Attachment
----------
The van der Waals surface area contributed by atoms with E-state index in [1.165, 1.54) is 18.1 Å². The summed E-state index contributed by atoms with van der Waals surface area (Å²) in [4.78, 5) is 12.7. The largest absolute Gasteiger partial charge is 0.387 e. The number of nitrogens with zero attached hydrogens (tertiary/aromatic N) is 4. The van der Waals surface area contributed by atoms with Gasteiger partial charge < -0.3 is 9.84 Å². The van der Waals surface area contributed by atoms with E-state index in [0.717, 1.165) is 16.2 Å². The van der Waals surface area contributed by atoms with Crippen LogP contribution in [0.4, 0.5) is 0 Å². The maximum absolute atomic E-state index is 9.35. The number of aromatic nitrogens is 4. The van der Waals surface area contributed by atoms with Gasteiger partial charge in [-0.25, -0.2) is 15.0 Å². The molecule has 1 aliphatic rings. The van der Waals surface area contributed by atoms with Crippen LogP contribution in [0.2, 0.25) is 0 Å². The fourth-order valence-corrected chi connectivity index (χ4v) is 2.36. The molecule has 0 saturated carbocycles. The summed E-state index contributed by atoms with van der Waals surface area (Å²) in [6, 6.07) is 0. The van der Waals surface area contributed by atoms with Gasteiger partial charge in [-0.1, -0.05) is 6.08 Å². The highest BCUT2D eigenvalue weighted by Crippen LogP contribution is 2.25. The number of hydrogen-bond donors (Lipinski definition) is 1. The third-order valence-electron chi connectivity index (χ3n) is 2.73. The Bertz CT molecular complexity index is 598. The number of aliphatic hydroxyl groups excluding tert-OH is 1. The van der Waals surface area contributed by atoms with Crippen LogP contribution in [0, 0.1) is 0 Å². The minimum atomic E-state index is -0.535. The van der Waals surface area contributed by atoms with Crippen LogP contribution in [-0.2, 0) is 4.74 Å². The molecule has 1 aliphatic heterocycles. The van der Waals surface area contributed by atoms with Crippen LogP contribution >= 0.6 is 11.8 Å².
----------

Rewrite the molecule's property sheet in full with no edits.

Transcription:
The van der Waals surface area contributed by atoms with E-state index in [1.165, 1.54) is 18.1 Å². The summed E-state index contributed by atoms with van der Waals surface area (Å²) in [4.78, 5) is 12.7. The largest absolute Gasteiger partial charge is 0.387 e. The number of nitrogens with zero attached hydrogens (tertiary/aromatic N) is 4. The van der Waals surface area contributed by atoms with Gasteiger partial charge < -0.3 is 9.84 Å². The van der Waals surface area contributed by atoms with E-state index in [0.717, 1.165) is 16.2 Å². The van der Waals surface area contributed by atoms with Crippen LogP contribution in [0.4, 0.5) is 0 Å². The maximum absolute atomic E-state index is 9.35. The number of aromatic nitrogens is 4. The van der Waals surface area contributed by atoms with Gasteiger partial charge in [-0.25, -0.2) is 15.0 Å². The molecule has 1 aliphatic rings. The van der Waals surface area contributed by atoms with Crippen LogP contribution in [0.2, 0.25) is 0 Å². The fourth-order valence-corrected chi connectivity index (χ4v) is 2.36. The molecule has 0 saturated carbocycles. The summed E-state index contributed by atoms with van der Waals surface area (Å²) in [6, 6.07) is 0. The van der Waals surface area contributed by atoms with Gasteiger partial charge in [-0.1, -0.05) is 6.08 Å². The highest BCUT2D eigenvalue weighted by Crippen LogP contribution is 2.25. The number of hydrogen-bond donors (Lipinski definition) is 1. The third-order valence-electron chi connectivity index (χ3n) is 2.73. The Bertz CT molecular complexity index is 598. The number of aliphatic hydroxyl groups excluding tert-OH is 1. The van der Waals surface area contributed by atoms with Crippen LogP contribution in [0, 0.1) is 0 Å². The minimum atomic E-state index is -0.535. The van der Waals surface area contributed by atoms with Crippen LogP contribution in [-0.2, 0) is 4.74 Å². The molecule has 1 aliphatic heterocycles. The van der Waals surface area contributed by atoms with Crippen LogP contribution >= 0.6 is 11.8 Å².